12. Memorandum From Kistiakowsky to Killian1

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  • Technical progress and actions required in the Long Range Ballistic Missile Program


  • G. B. Kistiakowsky, Chairman, Ballistic Missiles Panel

I. The technical progress in long-range ballistic missiles has been faster than anticipated in 1953–54 when the large-scale effort began. This progress can be summarized as follows:

there is now a high degree of confidence that both the liquid and the solid propellant engines of large thrust will perform satisfactorily, although neither type will have 100% reliability in the early phases of operational use;
the airframes light enough for long-range missiles have been shown to have satisfactory structural strength and aerodynamic properties;
self-contained, “all-inertial”, guidance has already exceeded initial expectations and CEP due to guidance alone at 5500 mile range of less than 1 mile is within sight;
the re-entry of the nose-cone into the atmosphere without burning up appears to be near solution, not only for the 1500 but also for the 5500 mile range missiles;
thermonuclear warheads of megaton yields and acceptably small weight, which were predicted but doubted four years ago, are now a reality.

II. This rapid technological progress gives assurance that every major ballistic missile program can result in a prototype operational missile system within originally planned time scale or very shortly thereafter. The initial uncertainty of success led to a number of back-up programs: [Facsimile Page 2] Thor and Jupiter for the IRBM; and Atlas and Titan for the ICBM. Now that there is high confidence that each one of these programs will produce an operational missile within specified time requirements, the justification for continuation of all four missiles should be examined.

Thor and Jupiter are technically and performance-wise very similar, but they are sufficiently dissimilar to require two different ground support efforts, different training staff and manuals, and spare parts pipelines for each of these missiles. There seems to be very little [Typeset Page 32] justification to producing two similar missiles with the same performance. Thor has had more advanced testing and is closer to production than Jupiter. We recommend that it alone should be chosen for continued development and use, while Jupiter should be terminated as soon as practicable. This decision will result in considerable dollar savings, will reduce the burden on the Air Force of making two weapon systems with different GSE, training procedures and spare parts operational at the same time and will make ABMA available for other projects.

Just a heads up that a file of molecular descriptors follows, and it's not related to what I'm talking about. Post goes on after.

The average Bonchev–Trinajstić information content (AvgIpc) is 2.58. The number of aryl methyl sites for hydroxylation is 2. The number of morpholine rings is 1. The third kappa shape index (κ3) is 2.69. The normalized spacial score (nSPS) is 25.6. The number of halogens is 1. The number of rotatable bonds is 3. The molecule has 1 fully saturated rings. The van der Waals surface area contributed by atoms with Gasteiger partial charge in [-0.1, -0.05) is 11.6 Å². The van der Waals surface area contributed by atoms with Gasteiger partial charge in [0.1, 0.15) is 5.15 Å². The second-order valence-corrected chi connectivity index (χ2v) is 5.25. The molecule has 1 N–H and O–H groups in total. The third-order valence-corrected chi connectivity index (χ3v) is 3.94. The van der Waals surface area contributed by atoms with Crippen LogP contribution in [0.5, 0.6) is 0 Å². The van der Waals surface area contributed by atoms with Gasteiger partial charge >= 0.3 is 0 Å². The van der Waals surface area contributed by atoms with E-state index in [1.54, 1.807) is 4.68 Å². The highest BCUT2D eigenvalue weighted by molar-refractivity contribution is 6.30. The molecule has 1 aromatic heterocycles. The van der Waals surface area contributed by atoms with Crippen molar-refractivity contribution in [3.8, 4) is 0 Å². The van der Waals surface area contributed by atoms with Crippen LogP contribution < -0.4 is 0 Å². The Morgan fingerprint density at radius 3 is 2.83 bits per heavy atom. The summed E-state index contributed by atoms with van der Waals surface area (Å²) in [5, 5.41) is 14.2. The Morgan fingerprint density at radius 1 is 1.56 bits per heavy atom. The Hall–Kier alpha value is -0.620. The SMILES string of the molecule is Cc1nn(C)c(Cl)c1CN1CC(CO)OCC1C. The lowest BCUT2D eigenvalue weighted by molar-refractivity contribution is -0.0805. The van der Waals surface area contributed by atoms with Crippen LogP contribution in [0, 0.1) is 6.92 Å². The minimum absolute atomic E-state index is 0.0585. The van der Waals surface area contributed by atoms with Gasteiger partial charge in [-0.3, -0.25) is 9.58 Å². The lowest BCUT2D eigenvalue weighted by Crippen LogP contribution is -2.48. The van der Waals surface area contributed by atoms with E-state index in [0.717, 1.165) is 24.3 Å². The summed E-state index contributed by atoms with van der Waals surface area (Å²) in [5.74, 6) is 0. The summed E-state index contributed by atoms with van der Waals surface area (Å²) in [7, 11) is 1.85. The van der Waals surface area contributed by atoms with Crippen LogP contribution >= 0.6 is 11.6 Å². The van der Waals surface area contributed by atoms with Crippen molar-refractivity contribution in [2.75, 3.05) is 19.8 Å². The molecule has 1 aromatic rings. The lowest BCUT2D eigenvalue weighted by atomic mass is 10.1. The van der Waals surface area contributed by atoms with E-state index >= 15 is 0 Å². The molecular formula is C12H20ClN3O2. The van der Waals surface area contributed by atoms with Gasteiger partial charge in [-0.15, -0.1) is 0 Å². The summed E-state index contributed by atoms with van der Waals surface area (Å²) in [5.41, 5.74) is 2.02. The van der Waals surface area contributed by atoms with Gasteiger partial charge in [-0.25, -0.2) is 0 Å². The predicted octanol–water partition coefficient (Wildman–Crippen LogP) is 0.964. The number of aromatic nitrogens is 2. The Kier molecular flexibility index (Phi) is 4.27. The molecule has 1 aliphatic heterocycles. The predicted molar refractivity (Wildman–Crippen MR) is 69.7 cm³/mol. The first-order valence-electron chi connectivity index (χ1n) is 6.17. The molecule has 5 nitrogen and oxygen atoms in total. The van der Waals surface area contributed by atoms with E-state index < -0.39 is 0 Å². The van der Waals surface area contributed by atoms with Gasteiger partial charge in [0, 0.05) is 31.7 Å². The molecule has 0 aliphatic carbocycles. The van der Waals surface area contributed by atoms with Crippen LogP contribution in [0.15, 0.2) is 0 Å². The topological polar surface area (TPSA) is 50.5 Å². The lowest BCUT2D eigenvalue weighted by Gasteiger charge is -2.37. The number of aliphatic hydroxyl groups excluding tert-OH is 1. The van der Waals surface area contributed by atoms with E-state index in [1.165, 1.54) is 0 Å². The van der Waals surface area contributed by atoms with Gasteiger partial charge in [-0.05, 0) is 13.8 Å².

In the case of Atlas and Titan the situation is different because Atlas is much nearer being operational but Titan promises to have better initial performance and has greater improvement potential. The need for an early operational ICBM makes the termination of Atlas impractical, but this project should not be encouraged to engage in development work beyond that needed for IOC, because Titan can become operational some 18 months later if adequate funding is provided.

III. The Fleet Ballistic Missile, Polaris, with a solid propellant engine, is in an early stage of development. The introduction of solid propellant engines into long-range ballistic missiles has many important advantages: the engines are comparatively simple and are instantly ready to fire; the reliability, judging by the performance of smaller rockets, is very high. The performance characteristics required of solid propellant engines for use in ballistic missiles are, however, far higher than achieved in the past. Furthermore, solid propellant engines add greatly to the difficulties of all-inertial guidance. It is believed that in time these problems will be solved and since the solid propellant ballistic missiles are very advantageous from the operational point of view, their vigorous development is strongly recommended.

The first version of Polaris, A–1, a missile of about 1000 miles range, is scheduled to be operational in 1960. This schedule appears to be realistic, but there may be navigational and guidance difficulties in conjunction with its use as a FBM which will not be entirely solved in the early stages of operational availability of Polaris.